Divorce is an extremely difficult thing for a family to experience. No one walks down the aisle on their wedding day, thinking, “In 10 years, we will be getting a divorce.” For many parents, navigating how to remain co-parents during this process is tricky, as is putting aside their own hurt and pain to keep their children out of the middle and out of the grownup decision-making. Kids may feel a sense of abandonment and rejection and even have difficulties in their own future relationships if their parents can’t learn how to have a healthy relationship after a divorce. It’s true that divorce will never be easy, but there are things that parents can do to minimize the damage and help their children become thriving, healthy individuals despite the pain they experienced.
In the case of abuse and domestic violence, however, co-parenting may not be in you or your child’s best interest. For more help on this topic, please seek out professional help and support. A website that can be helpful is The National Domestic Violence Hotline http://www.thehotline.org/is-this-abuse/abuse-defined/
Strategies to successfully co-parent following a divorce:
Sit Down Together & Talk To Your Child(ren)
In the event of divorce, it’s extremely common for kids to blame themselves and have thoughts of, “if only I had been better behaved or done _____, Mom and Dad wouldn’t be doing this.” One of the most important things that children need to understand is that the divorce isn’t their fault. Parents should sit down together with their children and explain that this was an adult decision that they made together, not something that the kids caused. It is also important for the child to understand that as they were not the cause of the divorce, it isn’t up to them to make their parents change their mind.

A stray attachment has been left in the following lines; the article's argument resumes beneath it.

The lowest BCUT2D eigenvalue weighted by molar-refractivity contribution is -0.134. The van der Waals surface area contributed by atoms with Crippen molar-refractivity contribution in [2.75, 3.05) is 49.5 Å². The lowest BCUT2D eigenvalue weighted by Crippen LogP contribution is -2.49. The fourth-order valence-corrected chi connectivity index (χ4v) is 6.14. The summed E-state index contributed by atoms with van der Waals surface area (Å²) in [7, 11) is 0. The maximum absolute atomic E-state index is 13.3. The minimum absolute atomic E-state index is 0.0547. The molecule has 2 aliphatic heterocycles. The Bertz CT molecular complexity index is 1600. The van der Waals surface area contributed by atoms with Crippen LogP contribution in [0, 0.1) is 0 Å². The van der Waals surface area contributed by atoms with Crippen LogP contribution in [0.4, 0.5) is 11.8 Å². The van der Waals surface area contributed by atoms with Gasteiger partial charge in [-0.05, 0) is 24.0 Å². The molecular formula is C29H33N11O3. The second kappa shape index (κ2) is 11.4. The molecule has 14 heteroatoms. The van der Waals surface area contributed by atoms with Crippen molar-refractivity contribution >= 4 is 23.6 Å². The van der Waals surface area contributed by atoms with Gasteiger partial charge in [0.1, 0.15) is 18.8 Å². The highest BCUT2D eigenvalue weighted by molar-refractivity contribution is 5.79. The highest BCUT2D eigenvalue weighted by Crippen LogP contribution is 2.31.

Keep the Kids Out of the Middle
Unfortunately, sometimes going through a divorce can bring out the worst in people. Either person can feel so much hurt themselves that they want to hurt their ex-partner, and sadly kids can find themselves stuck in the middle of their parents hurt. Kids need their mom and dad to be civil toward each other even when they don’t love each other anymore. Amidst the pain of a divorce, it can be hard to muster up any good feelings about the other person, but even to have the mindset of, “I respect this person because he/she is my child’s parent” can be enough. Do not disparage the other parent when your child is present or ask them to choose sides.
Don’t Overwhelm Children With Details
Your children do not need to know all of the reasons behind your divorce. Keep the affair, financial problems, or other painful truths about the split from them; it’s not their burden to carry. All they need to know is that this was a grown-up decision that means their mom and dad will no longer live together or be married.
Set Healthy Boundaries
Divorces are usually not very clear cut, and it’s not uncommon for parents to not be exactly on the same page about the best ways to raise their children (differences in morals and beliefs can be a core cause of divorce). However, learning how to co-parent and support one another in setting healthy boundaries at each home is really important for consistency for your child. It is important for kids to know that their parents will still back each other up in parenting. For example, if a child was given a consequence of no screens at Dad’s house, it’s important that Mom follows through with this at her house too. This will help to decrease future triangulation and manipulation in parenting too!
The bottom line is that divorce can absolutely be painful and messy. I always tell my clients that they will have to work harder at their relationship after the divorce than ever before. The good news is as your child sees you working hard together and co-parenting, they will never worry that they are unloved, or that they have to choose who they love- which sets them up to be successful adults in the future.